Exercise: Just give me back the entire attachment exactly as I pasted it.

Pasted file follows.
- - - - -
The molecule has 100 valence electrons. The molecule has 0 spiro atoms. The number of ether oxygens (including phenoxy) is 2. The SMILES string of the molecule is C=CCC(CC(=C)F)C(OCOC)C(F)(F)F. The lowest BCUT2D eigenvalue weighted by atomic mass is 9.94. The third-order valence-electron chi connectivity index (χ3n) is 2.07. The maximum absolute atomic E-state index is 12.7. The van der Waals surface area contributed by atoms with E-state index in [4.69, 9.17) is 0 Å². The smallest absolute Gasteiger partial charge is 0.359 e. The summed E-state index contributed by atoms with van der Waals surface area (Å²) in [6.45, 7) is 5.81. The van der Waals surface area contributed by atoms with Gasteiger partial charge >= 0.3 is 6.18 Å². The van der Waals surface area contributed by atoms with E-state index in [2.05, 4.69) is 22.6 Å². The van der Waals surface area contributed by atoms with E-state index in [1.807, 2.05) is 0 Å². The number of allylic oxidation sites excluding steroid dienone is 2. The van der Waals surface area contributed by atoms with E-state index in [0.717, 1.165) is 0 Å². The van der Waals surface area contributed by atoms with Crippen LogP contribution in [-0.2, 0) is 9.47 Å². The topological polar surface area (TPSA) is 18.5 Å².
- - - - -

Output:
The molecule has 100 valence electrons. The molecule has 0 spiro atoms. The number of ether oxygens (including phenoxy) is 2. The SMILES string of the molecule is C=CCC(CC(=C)F)C(OCOC)C(F)(F)F. The lowest BCUT2D eigenvalue weighted by atomic mass is 9.94. The third-order valence-electron chi connectivity index (χ3n) is 2.07. The maximum absolute atomic E-state index is 12.7. The van der Waals surface area contributed by atoms with E-state index in [4.69, 9.17) is 0 Å². The smallest absolute Gasteiger partial charge is 0.359 e. The summed E-state index contributed by atoms with van der Waals surface area (Å²) in [6.45, 7) is 5.81. The van der Waals surface area contributed by atoms with Gasteiger partial charge >= 0.3 is 6.18 Å². The van der Waals surface area contributed by atoms with E-state index in [2.05, 4.69) is 22.6 Å². The van der Waals surface area contributed by atoms with E-state index in [1.807, 2.05) is 0 Å². The number of allylic oxidation sites excluding steroid dienone is 2. The van der Waals surface area contributed by atoms with E-state index in [0.717, 1.165) is 0 Å². The van der Waals surface area contributed by atoms with Crippen LogP contribution in [-0.2, 0) is 9.47 Å². The topological polar surface area (TPSA) is 18.5 Å².